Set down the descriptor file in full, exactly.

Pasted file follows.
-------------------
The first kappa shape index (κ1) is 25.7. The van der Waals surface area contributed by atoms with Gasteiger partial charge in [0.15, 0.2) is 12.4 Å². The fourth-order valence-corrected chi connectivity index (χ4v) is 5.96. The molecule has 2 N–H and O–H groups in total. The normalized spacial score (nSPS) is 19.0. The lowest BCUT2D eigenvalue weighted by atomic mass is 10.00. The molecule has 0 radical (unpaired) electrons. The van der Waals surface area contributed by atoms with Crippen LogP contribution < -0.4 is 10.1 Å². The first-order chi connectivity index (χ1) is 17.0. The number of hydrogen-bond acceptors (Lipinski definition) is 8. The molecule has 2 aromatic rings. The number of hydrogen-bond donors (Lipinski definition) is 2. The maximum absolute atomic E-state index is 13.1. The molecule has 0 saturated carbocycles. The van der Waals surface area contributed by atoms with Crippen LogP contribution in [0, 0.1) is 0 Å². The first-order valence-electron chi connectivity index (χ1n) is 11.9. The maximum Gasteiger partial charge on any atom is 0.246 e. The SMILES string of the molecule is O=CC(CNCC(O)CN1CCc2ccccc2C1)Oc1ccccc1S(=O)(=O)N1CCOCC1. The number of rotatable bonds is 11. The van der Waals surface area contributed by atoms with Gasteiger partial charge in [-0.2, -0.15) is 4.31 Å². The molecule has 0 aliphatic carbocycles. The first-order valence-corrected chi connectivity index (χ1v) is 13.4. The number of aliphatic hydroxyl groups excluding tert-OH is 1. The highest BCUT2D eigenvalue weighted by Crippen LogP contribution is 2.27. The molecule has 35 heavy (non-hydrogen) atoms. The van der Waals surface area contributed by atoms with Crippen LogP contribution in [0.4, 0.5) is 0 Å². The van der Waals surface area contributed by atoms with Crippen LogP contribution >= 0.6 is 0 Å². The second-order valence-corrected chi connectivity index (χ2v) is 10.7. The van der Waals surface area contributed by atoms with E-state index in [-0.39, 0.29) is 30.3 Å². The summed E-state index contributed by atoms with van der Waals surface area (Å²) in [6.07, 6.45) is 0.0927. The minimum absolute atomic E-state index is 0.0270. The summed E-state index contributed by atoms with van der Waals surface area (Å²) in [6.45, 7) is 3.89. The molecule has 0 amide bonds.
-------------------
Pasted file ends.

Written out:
The first kappa shape index (κ1) is 25.7. The van der Waals surface area contributed by atoms with Gasteiger partial charge in [0.15, 0.2) is 12.4 Å². The fourth-order valence-corrected chi connectivity index (χ4v) is 5.96. The molecule has 2 N–H and O–H groups in total. The normalized spacial score (nSPS) is 19.0. The lowest BCUT2D eigenvalue weighted by atomic mass is 10.00. The molecule has 0 radical (unpaired) electrons. The van der Waals surface area contributed by atoms with Crippen LogP contribution < -0.4 is 10.1 Å². The first-order chi connectivity index (χ1) is 17.0. The number of hydrogen-bond acceptors (Lipinski definition) is 8. The molecule has 2 aromatic rings. The number of hydrogen-bond donors (Lipinski definition) is 2. The maximum absolute atomic E-state index is 13.1. The molecule has 0 saturated carbocycles. The van der Waals surface area contributed by atoms with Crippen LogP contribution in [0, 0.1) is 0 Å². The first-order valence-electron chi connectivity index (χ1n) is 11.9. The maximum Gasteiger partial charge on any atom is 0.246 e. The SMILES string of the molecule is O=CC(CNCC(O)CN1CCc2ccccc2C1)Oc1ccccc1S(=O)(=O)N1CCOCC1. The number of rotatable bonds is 11. The van der Waals surface area contributed by atoms with Gasteiger partial charge in [-0.2, -0.15) is 4.31 Å². The molecule has 0 aliphatic carbocycles. The first-order valence-corrected chi connectivity index (χ1v) is 13.4. The number of aliphatic hydroxyl groups excluding tert-OH is 1. The highest BCUT2D eigenvalue weighted by Crippen LogP contribution is 2.27. The molecule has 35 heavy (non-hydrogen) atoms. The van der Waals surface area contributed by atoms with Crippen LogP contribution in [0.4, 0.5) is 0 Å². The van der Waals surface area contributed by atoms with Crippen LogP contribution >= 0.6 is 0 Å². The second-order valence-corrected chi connectivity index (χ2v) is 10.7. The van der Waals surface area contributed by atoms with E-state index in [-0.39, 0.29) is 30.3 Å². The summed E-state index contributed by atoms with van der Waals surface area (Å²) in [6.07, 6.45) is 0.0927. The minimum absolute atomic E-state index is 0.0270. The summed E-state index contributed by atoms with van der Waals surface area (Å²) in [6.45, 7) is 3.89. The molecule has 0 amide bonds.